Cat Ladies as Hunting Allies

By Michael Georgino

         The previous FE article on the Catalina Island mule deer “cull” brought the topic to my attention. At first glance I obviously wanted to take the side of helicopters and sharpshooters over cat ladies, but one thing kept me speculative: these are California elected officials behind this plan. If I know anything about California elected officials, especially in Los Angeles County, it’s that they hate hunters, guns, and any form of masculinity.

         As someone who was born and raised in “the other California,” I have seen a lifetime of the decision makers in LA and San Francisco continuously fail the citizens of this state—most notably the farmers, oilfield workers, and outdoorsmen. I also know that when this state does something “in the name of conservation” it always negatively impacts these groups. California has many of the best hunting opportunities in the country, but the state has a long and consistent track record of taking them away. It started in 1972 when they banned mountain lion hunting. We have no shortage of cats in California, and it is reflected in the decline in quality of our deer herds. In 2020 they banned bobcat hunting for no particular reason, and every year attempt to end our black bear hunt when the quota for bear tags is never met. If the state really cared about conservation, they would allow proper predator management. If they cared about pollution, they would execute prescribed burns instead of allowing deadfall and old vegetation to accumulate exponentially, inevitably resulting in the massively polluting wildfires. But now they want us to believe they care about invasive species? Yea, right. This is the same government that makes us buy special tags to hunt pigs.

         As I reflected on this and investigated, I quickly found that this was not a cull to lower the numbers to a manageable amount, but an eradication to lower the number to zero. They even informed the local outfitter that the time was coming for him to close up shop because there would be no more deer to hunt. The plan is similar to the 2011 operation that systematically executed the herds of 1,100 trophy elk and mule deer on Santa Rosa Island. The state decided that they no longer wanted hunting on the island, so they took matters into their own hands and wiped out the entire population. Now the Catalina Conservancy wants to do the same thing. They mask their plans to end hunting behind conservation. They claim that the island’s plants and soil cannot sustain the deer that have been there for nearly 100 years, but the invasive animals and plants that are not trophy-hunted are not being eradicated anytime soon. Instead of increasing hunting opportunities for residents and trying to get more of our state’s youth and veterans in the field, they opt to put hunting entirely in the government’s hands. Why wouldn’t they? California hunters like me and my buddies aren’t the ones who voted for them anyways.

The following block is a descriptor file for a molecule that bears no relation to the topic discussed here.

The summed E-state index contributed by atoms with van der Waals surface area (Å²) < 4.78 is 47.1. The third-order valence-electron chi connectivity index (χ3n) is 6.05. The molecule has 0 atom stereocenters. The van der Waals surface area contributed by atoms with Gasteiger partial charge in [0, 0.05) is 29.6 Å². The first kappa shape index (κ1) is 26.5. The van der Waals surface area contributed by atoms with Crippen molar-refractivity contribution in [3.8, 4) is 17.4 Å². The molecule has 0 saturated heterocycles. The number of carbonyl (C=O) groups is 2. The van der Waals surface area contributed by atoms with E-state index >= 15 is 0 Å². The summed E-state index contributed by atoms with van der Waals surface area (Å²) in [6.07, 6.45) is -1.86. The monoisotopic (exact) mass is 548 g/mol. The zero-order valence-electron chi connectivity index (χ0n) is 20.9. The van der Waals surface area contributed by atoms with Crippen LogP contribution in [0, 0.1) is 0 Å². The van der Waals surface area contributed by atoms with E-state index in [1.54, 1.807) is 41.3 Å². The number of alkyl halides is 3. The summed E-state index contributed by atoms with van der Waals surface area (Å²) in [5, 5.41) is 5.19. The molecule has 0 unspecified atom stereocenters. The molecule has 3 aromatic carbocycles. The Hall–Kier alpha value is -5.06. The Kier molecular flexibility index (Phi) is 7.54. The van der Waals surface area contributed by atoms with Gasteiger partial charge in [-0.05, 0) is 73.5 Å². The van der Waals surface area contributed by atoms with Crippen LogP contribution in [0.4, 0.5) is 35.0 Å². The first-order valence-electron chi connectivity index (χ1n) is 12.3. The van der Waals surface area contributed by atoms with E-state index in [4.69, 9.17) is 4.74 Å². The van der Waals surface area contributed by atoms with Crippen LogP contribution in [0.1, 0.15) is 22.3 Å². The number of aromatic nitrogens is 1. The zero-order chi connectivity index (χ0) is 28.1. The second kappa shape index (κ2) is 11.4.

While I hate to take the side of the cat ladies, we may have to use our enemies to our advantage and hope that their obnoxiousness helps us keep our deer hunting opportunities in Southern California. The libs in charge will listen to them way before they will the hunters. Further, all you have to do is look up the expert behind this plan to see that she has got to be a cat lady herself. Her electric Subaru is a dead giveaway. 

         So, are the deer bad for plants and dirt? Probably a little bit, but who really cares? If the conservancy did, they would also be destroying all the invasive eucalyptus and killing the buffalo herd. The deer have been there for nearly a century and the island still looks great. I was just there and saw no shortage of incredible landscape. Should we kill more of these deer? Also, yes. But I want hunters to be the ones doing it; the government’s paid professionals shouldn’t get to have all the fun. Am I biased because I have friends who got their first bucks on Catalina, I love the tradition of hunting on the island, and am trying to book a hunt there myself (an opportunity that will be taken away if the eradication goes through)? You bet your ass I am. But I think we should all be biased towards keeping as many deer hunting opportunities as possible, especially in California where hunters are truly the last of a dying breed.

At the end of the day, who ever sat in a dive bar or around a campfire and told stories about topsoil erosion on an island that doesn’t even have farming? Exactly. No one. So, let’s keep on hunting deer in the middle of the ocean, because that is something to talk about.

Editor’s note: Lead image created with AI

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